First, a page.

More than a dozen students were rushed to the hospital following a mishap at an Indianapolis area high school when they received a shot intended for diabetes patients.
Students Administered Insulin During TB Test
The Metropolitan School District of Lawrence Township revealed that 16 students were accidentally injected with small doses of insulin during a tuberculosis test on Monday.
Medical personnel from the Community Health Network were testing the students for TB when they accidentally injected them with small dosage of insulin. The students were then transferred to local hospitals for observation after the error was discovered.
When insulin is injected into the body of a non-diabetic person, the person could become hypoglycemic, depending on the size of the dosage.
Hypoglycemia occurs when the blood sugar drops to a very low level, which can cause nervousness, fainting, sweating, and, in extreme cases, seizures.
"The worst case would be people can get shaky, sweaty, they can pass out, they can have seizures. And sometimes, if it got really low, it could be serious," said John Kunzer, president of Community Physician Network.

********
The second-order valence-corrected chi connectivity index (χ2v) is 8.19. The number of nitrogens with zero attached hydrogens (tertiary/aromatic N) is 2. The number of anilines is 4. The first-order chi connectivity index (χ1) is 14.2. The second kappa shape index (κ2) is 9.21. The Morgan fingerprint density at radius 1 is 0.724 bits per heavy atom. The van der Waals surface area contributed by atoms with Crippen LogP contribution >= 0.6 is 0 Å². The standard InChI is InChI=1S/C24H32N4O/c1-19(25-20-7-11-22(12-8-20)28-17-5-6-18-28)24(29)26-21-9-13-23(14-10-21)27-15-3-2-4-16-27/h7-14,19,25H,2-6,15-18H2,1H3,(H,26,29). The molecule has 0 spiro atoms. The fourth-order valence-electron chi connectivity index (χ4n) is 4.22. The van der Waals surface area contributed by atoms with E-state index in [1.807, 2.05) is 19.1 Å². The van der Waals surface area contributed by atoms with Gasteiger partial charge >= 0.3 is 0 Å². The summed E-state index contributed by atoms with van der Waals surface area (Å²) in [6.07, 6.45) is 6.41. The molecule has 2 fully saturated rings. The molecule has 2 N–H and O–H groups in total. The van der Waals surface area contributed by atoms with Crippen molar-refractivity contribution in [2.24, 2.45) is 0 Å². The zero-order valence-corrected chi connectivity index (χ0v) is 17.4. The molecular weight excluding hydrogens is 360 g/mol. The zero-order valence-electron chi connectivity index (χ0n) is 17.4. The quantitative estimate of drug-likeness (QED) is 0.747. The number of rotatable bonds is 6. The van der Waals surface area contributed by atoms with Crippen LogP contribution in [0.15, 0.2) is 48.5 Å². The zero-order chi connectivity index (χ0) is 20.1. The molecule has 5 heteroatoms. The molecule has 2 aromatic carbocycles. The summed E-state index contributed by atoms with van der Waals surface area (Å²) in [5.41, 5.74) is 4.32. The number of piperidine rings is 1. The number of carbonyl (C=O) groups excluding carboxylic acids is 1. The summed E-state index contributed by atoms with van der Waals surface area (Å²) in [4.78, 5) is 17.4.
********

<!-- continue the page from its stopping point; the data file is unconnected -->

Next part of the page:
Parents were furious and want answers as to how the incident happened. School district Director of Communications Dana Altemeyer said that they are working to find out the cause of the error.
The affected students are part of a health sciences program at McKenzie Center for Innovation and Technology and were required to have a TB test and flu shot.
The school district said the incident is isolated in nature and will be swiftly addressed by the Community Health Network, which has been working with the school district for about eight years.
"Community Health Network is committed to patient safety and is working closely with MSD of Lawrence Township to determine the cause of error and evaluate processes," the Community Health Network said in a statement. "The safety of the students in our care is top priority."